Catherine Day (Photo: EU Commission)


A cabinet is a group of advisers to a president, a minister or a Commissioner. 

In the EU every Commissioner has his or her own cabinet, typically with seven academic or lay advisers plus secretarial staff and a personal driver. There is now a requirement for Commissioner Cabinets to represent more nationalities.   

The cabinet heads are led by the EU Commission Secretary-General,who meets with the heads of cabinet and prepares the Commission meetings. The cabinet chiefs have wide powers since the Commissioners are supposed to take part in all Commission decisions but have seldom time to do that, they are so numerous.

Only some 2% of Commission decisions are taken in the Commission proper. Approximately 25% are dealt with through written procedures and the rest by delegation. There was not a single decision put to a vote in the Commission proper during the Barroso Commissio from 2004 - 14.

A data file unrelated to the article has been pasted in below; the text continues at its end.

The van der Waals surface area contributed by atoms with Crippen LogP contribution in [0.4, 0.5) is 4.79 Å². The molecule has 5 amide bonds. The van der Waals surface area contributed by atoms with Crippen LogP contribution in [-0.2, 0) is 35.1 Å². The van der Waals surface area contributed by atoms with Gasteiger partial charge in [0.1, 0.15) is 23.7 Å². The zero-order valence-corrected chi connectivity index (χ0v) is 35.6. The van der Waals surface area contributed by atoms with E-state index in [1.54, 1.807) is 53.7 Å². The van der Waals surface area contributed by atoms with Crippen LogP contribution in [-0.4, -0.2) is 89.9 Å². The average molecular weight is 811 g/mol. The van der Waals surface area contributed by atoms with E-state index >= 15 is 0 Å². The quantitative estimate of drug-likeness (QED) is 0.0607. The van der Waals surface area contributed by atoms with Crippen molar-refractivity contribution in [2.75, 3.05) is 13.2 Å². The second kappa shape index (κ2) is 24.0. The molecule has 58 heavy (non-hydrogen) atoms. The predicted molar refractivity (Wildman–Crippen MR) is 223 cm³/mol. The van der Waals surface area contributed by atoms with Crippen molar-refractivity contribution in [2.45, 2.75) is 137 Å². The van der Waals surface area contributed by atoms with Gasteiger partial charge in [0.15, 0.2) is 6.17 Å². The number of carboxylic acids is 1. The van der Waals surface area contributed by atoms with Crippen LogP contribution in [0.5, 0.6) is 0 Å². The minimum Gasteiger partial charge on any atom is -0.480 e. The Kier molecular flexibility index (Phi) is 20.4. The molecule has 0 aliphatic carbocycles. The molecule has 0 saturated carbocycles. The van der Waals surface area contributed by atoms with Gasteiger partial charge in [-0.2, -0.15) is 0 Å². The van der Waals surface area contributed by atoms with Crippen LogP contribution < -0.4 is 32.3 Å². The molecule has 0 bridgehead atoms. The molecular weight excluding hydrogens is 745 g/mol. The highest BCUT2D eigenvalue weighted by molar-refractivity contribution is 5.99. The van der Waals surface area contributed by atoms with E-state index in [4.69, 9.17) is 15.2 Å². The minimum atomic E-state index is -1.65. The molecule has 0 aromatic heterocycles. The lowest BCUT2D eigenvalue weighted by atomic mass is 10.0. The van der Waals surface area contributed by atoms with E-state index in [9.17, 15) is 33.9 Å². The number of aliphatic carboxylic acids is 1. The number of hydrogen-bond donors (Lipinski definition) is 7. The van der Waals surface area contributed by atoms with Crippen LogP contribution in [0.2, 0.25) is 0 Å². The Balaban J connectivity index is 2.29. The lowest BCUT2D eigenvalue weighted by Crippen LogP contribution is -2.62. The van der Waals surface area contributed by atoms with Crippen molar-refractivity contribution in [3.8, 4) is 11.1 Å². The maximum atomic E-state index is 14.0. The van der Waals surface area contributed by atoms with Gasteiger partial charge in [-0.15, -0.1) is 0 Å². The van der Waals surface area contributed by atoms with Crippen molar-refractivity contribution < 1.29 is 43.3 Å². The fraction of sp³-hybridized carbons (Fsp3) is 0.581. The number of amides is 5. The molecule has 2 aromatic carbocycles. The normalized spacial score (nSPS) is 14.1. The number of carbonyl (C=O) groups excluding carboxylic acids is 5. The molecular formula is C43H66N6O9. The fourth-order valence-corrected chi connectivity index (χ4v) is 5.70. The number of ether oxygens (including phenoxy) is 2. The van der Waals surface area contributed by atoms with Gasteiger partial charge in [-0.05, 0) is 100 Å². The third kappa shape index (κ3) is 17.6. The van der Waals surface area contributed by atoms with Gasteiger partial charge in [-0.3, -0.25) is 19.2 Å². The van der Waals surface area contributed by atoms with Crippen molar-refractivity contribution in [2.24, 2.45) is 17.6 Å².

The Lisbon Treaty makes the choice of Commissioner the result of a super-qualified majority vote.   



The Commissioner’s spokesperson is no longer a personal spokesperson for an individual Commissioner but is part of the collective system of spokespersons run by the head spokesperson under the direction of the EU Commission President.

In the complex EU system the cabinets often assist companies and local authorities in  member states to make contact with the appropriate persons in the respective EU policy areas (directorates). 

The President of the European Parliament also has a personal cabinet with advisers and staff persons. There were 39 such persons in 2014.

The Court of Auditors has a cabinet staff at its disposal too.